The first was the plea to the Moderators (or ‘Mods’ as they appear to be called in Australia) to intervene. Ironic or not, this has the whiff of the teacher’s pet, and leaves you open to a range of counters on the ‘squealer’ theme.

          The second was underestimation of your opponent. Though clearly no professional, ‘Loopy’ is nonetheless a blogman with some raw talent. His “all you’ve done is levelled baseless insults like a teenager, which I suspect you are” is a commendable play-the-man-not-ball ploy, and with a sting, too.

          You’ve got yourself onto a sticky wicket here. On balance, I’d advise that you have little option but to take a leaf out of Montgomerie’s book and employ a Stopper. Leave it a day or so, then state simply: “I wondered when you were going to say that.”

          On no account offer any more comments, either by way of elaboration or explanation, on the thread.

          Other readers interested in the Blogman’s arts should follow Mr Dillettante’s example and buy my book.

          *Basic addressmanship, incorporating a level 1 condescension-ploy with exaggerated politeness

          • matthewsimon@bigstring.com'
            Australian Interwebd Dillettante
            June 27, 2012 at 10:04

            Dear Nosybonk,

            Thank you for your long and considered response. Your book on the dark arts of Blogmanship has brought me great pleasure and inspiration. I have used the ‘category error’ line twice now and not once have I received a reply!

            In any event, please forgive my antipodean brashness which you have so clearly highlighted with regard to my little joust with Loopy. I shall endeavour to apply myself to my studies in a bid to sharpen both skill and technique.

            Good luck with the Olympics and keep up the good work here,

            Kind regards,

  4. matthewsimon@bigstring.com'
    Australian Interwebs Dilettante
    June 25, 2012 at 10:46

    Apologies for the appalling proofread.

  5. Gaw
    June 25, 2012 at 21:19

    Further to the complaining about how rubbish M.Amis is (which has become a highly enjoyable traditional British pastime), I caught him on the Culture Show remarking that his latest, if it’s about anything, is about how education should be a right. Yes, everyone has the right to an education. Didn’t we sort of move beyond this one a few years ago? You can go to prison for not daily dispatching your child to enjoy its educational rights.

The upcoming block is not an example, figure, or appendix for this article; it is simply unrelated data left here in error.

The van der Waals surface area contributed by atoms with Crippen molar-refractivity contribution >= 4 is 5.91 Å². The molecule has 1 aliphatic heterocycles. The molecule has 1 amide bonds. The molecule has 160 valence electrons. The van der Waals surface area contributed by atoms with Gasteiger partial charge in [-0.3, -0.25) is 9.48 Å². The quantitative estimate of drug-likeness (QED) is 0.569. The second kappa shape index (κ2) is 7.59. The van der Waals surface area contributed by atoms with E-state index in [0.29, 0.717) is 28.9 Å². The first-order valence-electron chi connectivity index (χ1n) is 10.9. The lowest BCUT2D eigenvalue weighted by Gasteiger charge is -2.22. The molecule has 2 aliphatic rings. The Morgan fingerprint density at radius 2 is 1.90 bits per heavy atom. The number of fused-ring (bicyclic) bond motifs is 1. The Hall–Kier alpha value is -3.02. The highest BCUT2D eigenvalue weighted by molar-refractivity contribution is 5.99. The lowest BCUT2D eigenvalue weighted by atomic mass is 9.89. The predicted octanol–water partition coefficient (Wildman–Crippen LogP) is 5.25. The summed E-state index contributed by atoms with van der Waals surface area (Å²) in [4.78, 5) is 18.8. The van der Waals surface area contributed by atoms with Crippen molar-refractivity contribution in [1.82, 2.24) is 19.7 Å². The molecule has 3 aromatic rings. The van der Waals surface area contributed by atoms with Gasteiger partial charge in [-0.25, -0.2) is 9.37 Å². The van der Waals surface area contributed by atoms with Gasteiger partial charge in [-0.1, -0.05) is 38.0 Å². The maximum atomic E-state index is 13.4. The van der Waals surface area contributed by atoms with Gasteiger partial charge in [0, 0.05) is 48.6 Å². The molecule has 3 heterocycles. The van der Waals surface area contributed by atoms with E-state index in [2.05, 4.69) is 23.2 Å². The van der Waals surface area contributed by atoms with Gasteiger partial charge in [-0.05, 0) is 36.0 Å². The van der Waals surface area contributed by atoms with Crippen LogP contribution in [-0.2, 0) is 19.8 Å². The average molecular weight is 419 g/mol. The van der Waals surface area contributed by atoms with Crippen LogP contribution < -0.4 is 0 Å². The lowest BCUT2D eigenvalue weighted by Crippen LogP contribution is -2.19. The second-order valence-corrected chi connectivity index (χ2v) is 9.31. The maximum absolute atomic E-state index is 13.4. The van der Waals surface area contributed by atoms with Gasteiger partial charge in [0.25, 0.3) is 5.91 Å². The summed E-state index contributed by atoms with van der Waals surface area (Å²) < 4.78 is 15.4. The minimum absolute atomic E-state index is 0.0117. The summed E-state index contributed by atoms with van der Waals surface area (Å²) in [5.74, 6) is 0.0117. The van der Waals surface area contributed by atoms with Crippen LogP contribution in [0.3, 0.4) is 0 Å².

6. owls001@gmail.com'
    June 26, 2012 at 20:12

    Tempo dear Brit, just like batting in cricket. We Ingerlanders play a fast and better version of the game. International football is not the pinnacle of the game it just a different type of the game, strength and tactics in the main, but in heat patient skill. just as the southern hemisphere play a different type of Rugby to our ruck and maul game.

    Who the hell watches German league football? exactly nobody much lets stop beating ourselves up about it. I was at the park earlier tonight and 300 plus kids were playing, not a sight you would see in other countries. Serie A anyone? thought not.

  7. john.hh43@googlemail.com'
    John Halliwell
    June 27, 2012 at 15:52

    I like the idea of a Dabbler Diary:

    ‘Went to allotment, decided to engage in a spot of surreptitious firkling; disappointed, looks as though I’ve developed a rampant case of wireworm; perhaps it was the poorly disguised and self-conscicous scratching that alerted others, resulting in some strange looks, especially from Mavis on plot 3, whose granny smiths won admiring glances at the Shrewsbury Show. She hasn’t trusted me since I suggested, somewhat mischievously, she remove all netting from her brassicas – simply to give them air – resulting in Alf’s pigeons (plot 8) entering the Guinness Book of Records as the first birds since the dodo to fail to get off the ground even after a fifty yard run-up….’

    ‘Ran into the divine Felicity, complimented her on her recent facelift: “My, you don’t look a day over seventy!” She replied “Not surprising – I’m 52”.

    Perhaps best I keep away from diaries.